If there is an indication that substance abuse is a factor in a case, at the earliest stage and at any stage, the court is encouraged to use tools for prompt screening. Screening is a mechanism for rapid initial determination whether it is appropriate for a person to undergo a substance abuse assessment (as provided in Standard VIII) or to participate in a treatment program. In performing screening, courts should observe applicable constitutional and statutory safeguards, including the right to counsel and the privilege against self-incrimination.
The purpose of screening is to provide the court rapidly with information regarding any drug or alcohol factor in a case. Screening results usually provide a sufficient clinical basis for a court order directing a person to appear for a substance abuse assessment (as provided in Standard VIII) and to undergo treatment, but in some cases the judge may prefer to refer the person for a substance abuse assessment before ordering treatment. The probation department is responsible for conducting screening and recommending whether a substance abuse assessment is appropriate.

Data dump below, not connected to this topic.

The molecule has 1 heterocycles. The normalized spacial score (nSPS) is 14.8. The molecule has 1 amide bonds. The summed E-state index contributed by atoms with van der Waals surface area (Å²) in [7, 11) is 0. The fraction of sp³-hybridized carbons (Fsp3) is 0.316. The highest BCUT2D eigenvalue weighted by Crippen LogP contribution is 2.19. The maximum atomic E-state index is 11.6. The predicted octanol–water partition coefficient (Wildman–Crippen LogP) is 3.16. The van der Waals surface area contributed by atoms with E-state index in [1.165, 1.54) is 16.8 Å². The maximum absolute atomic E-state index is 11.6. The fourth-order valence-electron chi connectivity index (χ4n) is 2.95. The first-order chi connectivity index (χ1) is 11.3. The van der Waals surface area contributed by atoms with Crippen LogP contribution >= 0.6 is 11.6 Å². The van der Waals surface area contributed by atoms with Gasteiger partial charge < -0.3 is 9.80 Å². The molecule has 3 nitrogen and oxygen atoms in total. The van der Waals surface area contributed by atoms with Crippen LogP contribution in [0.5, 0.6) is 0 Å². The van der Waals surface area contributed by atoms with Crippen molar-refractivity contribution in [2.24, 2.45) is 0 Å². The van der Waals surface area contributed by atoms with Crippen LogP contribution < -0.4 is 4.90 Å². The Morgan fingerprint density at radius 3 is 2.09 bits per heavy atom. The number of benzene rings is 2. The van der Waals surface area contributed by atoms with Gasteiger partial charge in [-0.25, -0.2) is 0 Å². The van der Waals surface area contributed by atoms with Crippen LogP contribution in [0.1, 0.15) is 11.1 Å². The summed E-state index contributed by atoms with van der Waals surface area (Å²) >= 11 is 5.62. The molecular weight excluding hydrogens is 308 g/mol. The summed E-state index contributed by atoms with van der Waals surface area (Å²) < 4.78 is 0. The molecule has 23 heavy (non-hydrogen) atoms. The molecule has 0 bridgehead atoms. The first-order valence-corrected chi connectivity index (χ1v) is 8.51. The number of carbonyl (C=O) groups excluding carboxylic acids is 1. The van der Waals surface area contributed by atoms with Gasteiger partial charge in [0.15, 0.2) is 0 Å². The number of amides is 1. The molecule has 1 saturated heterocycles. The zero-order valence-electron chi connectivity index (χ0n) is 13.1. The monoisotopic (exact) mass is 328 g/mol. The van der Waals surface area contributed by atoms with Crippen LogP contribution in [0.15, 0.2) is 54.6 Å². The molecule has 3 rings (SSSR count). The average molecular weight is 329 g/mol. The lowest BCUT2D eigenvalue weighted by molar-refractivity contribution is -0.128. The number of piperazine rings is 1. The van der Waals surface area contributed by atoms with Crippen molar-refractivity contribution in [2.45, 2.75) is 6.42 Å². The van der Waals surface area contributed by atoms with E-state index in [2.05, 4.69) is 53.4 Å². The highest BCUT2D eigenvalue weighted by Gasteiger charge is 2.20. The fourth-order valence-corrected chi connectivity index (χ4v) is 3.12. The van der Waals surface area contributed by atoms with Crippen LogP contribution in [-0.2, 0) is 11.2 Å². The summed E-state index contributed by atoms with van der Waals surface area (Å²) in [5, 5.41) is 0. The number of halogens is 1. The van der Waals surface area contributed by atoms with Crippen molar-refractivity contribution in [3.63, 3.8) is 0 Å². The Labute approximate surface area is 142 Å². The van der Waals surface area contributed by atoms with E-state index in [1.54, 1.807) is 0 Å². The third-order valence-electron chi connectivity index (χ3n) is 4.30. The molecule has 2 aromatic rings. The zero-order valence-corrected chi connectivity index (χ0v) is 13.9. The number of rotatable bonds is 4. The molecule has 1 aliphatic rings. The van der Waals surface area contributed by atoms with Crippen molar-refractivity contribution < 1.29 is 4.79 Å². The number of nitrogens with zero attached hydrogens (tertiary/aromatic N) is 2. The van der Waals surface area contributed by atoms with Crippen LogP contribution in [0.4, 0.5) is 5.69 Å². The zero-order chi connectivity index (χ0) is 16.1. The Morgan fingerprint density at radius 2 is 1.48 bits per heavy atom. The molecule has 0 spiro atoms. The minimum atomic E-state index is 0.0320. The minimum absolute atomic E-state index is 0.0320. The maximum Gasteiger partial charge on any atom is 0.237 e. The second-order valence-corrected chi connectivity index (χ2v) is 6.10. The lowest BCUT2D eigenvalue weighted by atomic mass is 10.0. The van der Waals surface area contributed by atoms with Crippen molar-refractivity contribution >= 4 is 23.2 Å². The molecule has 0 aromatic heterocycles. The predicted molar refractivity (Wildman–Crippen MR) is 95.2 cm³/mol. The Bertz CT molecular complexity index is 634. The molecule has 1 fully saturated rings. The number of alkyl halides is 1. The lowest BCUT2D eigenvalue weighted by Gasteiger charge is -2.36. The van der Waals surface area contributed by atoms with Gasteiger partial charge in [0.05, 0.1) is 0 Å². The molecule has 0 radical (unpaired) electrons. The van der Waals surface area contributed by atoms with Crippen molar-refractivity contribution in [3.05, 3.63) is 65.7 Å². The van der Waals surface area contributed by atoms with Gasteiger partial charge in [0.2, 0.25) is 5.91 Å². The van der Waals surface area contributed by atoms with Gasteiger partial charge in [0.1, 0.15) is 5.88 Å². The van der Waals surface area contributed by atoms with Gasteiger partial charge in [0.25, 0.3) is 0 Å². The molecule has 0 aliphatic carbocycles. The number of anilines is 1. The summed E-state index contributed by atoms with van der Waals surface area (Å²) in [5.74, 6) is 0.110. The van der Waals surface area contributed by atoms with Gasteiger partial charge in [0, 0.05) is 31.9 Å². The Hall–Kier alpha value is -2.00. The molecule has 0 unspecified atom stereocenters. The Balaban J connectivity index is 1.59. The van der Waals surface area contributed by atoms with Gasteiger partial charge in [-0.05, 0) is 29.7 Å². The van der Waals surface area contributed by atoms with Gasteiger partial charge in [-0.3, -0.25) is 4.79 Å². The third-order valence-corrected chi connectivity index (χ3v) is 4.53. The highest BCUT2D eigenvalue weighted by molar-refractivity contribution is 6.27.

Screening is the first stage of the diagnostic process, but an assessment is necessary for full and clear understanding of a party's substance abuse. Screeners look for possible abuse of alcohol or other drug; primary substance used, if any; symptoms of acute mental health problems; signs of acute intoxication or withdrawal; other medical problems, particularly infectious diseases such as HIV/AIDS or tuberculosis; motivation or readiness for treatment; criminal history; prior involvement in treatment; and use of psychotropic medication.
Judges and other court personnel should be aware that a defendant or party who is shaking or suffering from flu-like symptoms may need detoxification, a medical intervention to manage withdrawal symptoms caused by abstinence from alcohol or drugs. Since such withdrawal can cause very serious medical problems, and can be life-threatening in the case of alcohol, the judge should initiate an appropriate response, such as directing the probation department to refer the person to a treatment facility or, if involuntary commitment is necessary, initiating a commitment for detoxification pursuant to G.L. c. 123, §35. If the person is remanded to the House of Correction, the mittimus should make a clear statement concerning the need for detoxification.
Even if a screening cannot be performed, courts should consider the indications of substance abuse to the extent allowed by law.